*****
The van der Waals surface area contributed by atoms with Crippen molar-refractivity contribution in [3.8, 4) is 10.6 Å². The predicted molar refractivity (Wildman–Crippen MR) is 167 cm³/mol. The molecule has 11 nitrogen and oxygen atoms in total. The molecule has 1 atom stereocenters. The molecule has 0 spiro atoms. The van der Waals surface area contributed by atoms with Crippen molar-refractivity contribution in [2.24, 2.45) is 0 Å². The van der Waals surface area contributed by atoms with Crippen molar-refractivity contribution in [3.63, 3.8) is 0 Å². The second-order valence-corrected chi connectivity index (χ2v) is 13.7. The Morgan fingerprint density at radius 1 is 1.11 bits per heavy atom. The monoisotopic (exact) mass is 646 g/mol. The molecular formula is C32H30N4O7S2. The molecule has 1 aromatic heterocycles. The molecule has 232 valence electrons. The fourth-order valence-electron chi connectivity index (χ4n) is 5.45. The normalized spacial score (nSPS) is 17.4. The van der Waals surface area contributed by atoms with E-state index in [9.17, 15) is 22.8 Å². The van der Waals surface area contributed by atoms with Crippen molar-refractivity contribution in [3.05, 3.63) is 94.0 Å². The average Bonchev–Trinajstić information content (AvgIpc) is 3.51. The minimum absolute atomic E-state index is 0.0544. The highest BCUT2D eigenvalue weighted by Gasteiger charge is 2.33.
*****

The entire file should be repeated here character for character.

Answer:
The van der Waals surface area contributed by atoms with Crippen molar-refractivity contribution in [3.8, 4) is 10.6 Å². The predicted molar refractivity (Wildman–Crippen MR) is 167 cm³/mol. The molecule has 11 nitrogen and oxygen atoms in total. The molecule has 1 atom stereocenters. The molecule has 0 spiro atoms. The van der Waals surface area contributed by atoms with Crippen molar-refractivity contribution in [2.24, 2.45) is 0 Å². The van der Waals surface area contributed by atoms with Crippen molar-refractivity contribution in [3.63, 3.8) is 0 Å². The second-order valence-corrected chi connectivity index (χ2v) is 13.7. The Morgan fingerprint density at radius 1 is 1.11 bits per heavy atom. The monoisotopic (exact) mass is 646 g/mol. The molecular formula is C32H30N4O7S2. The molecule has 1 aromatic heterocycles. The molecule has 232 valence electrons. The fourth-order valence-electron chi connectivity index (χ4n) is 5.45. The normalized spacial score (nSPS) is 17.4. The van der Waals surface area contributed by atoms with E-state index in [9.17, 15) is 22.8 Å². The van der Waals surface area contributed by atoms with Crippen molar-refractivity contribution in [3.05, 3.63) is 94.0 Å². The average Bonchev–Trinajstić information content (AvgIpc) is 3.51. The minimum absolute atomic E-state index is 0.0544. The highest BCUT2D eigenvalue weighted by Gasteiger charge is 2.33.